Eight year old Samuel arrived in Canada with his parents Joseph and Lucy and the rest of his sibblings from the UK. His family homesteaded in the Forest area.
   In later years as a young man, Samuel would meet and wed Rachel Dawson.They had nine children with William the first born in 1865, Henry in 1868, George born 1870, Lambert born 1873,Wilbert born 1875,Lottie born 1878, Edith born 1880, Annie born 1883, and Roy born 1886.  Together they established a family farm near Oakdale, on the north end of what is now know as Huffs Corners at Lot 31 in Dawn Township. It is worth noting that Samuel's great-grandson Ted Misselbrook and his wife Pat, ironically purchased a home on the south end of Huff's Corners, exactly 100 years after Samuel and Rachel had purchased their farm in 1877.
    In 1877 when Ted's great-grandfather Samuel purchased his Oakdale area farm, it was solid bush, with no roads or ditches. Trees were chopped down, and small clearings made, where they built their shanties out of logs, and roofed them with bass wood troughs. The holes were chinked with moss, mud and wood. Roads and trails were chopped out through the bush. First Nation Indians were living in the area at that time and wild game, such as deer and wild turkeys were plentiful. Lynx and wild cats could be heard at night. The cows ran at large over a number of farms, and had to have bells on. Life was hard but rewarding for Samuel, Rachel and their family.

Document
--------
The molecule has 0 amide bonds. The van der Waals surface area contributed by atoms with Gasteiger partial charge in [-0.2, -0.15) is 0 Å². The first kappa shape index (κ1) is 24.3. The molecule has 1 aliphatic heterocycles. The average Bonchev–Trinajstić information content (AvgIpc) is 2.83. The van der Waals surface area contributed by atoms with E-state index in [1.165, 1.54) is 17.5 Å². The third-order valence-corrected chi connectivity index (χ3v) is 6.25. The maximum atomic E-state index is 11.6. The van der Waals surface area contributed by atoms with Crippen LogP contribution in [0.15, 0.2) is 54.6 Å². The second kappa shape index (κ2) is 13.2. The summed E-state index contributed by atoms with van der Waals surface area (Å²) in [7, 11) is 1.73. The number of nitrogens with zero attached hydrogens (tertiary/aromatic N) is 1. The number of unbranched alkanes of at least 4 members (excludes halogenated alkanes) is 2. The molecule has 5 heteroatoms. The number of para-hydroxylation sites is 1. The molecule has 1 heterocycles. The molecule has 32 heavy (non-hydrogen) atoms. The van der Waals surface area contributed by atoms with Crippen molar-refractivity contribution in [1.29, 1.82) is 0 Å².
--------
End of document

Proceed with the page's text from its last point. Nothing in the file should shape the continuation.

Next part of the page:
Folklore has it that prior to their Oakdale area farm purchase, Samuel lusted for adventure and travel. As a result he and Rachel and their two small boys, loaded their limited worldly possessions in a covered wagon to travel to Western Canada with the dream of "striking it rich" in the gold fields of the Yukon. The story goes that Samuel and Rachel and their two young sons Henry and William found the Yukon so uncivilized that they made plans to return to Ontario and Lambton County as soon as possible. A new baby boy, Lambert was born and upon the return trip some six months later,Lambert was said to be "the first white baby to cross the Dawson Trail", eastward in a covered wagon.  Dalton Misselbrook, Samuel's grandson and my father, "claimed that story to be untrue". In fact, according to Dalton, Samuel and his family only made it as far as Fort Gary, (now Winnipeg Man.) were they lived and farmed for a relatively short period of time before returning to Lambton County, were they established their Oakdale area farm.
    Samuel, is said to have been a man of culture, with a booming base voice who also taught vocal music as well as farmed. He and Rachel were strict Weselyan Methodist, and raised their children in this faith.
    Samuel died in 1910 at the age of 69 and is buried in Shetland Yard Cemetery. His wife Rachel lived until 1930 and the remarkable age of 87. Her son Lambert and his wife Martha would live with Rachel at the homestead farm, until moving to Dresden were Lambert established L. Misselbrook and Son Saw Mill.     



(Martha and Lambert are shown in this 1904 wedding day photo.)




My Grandfather,
Lambert Misselbrook
was born at the Oakdale farm
of his parents Samuel and Rachel.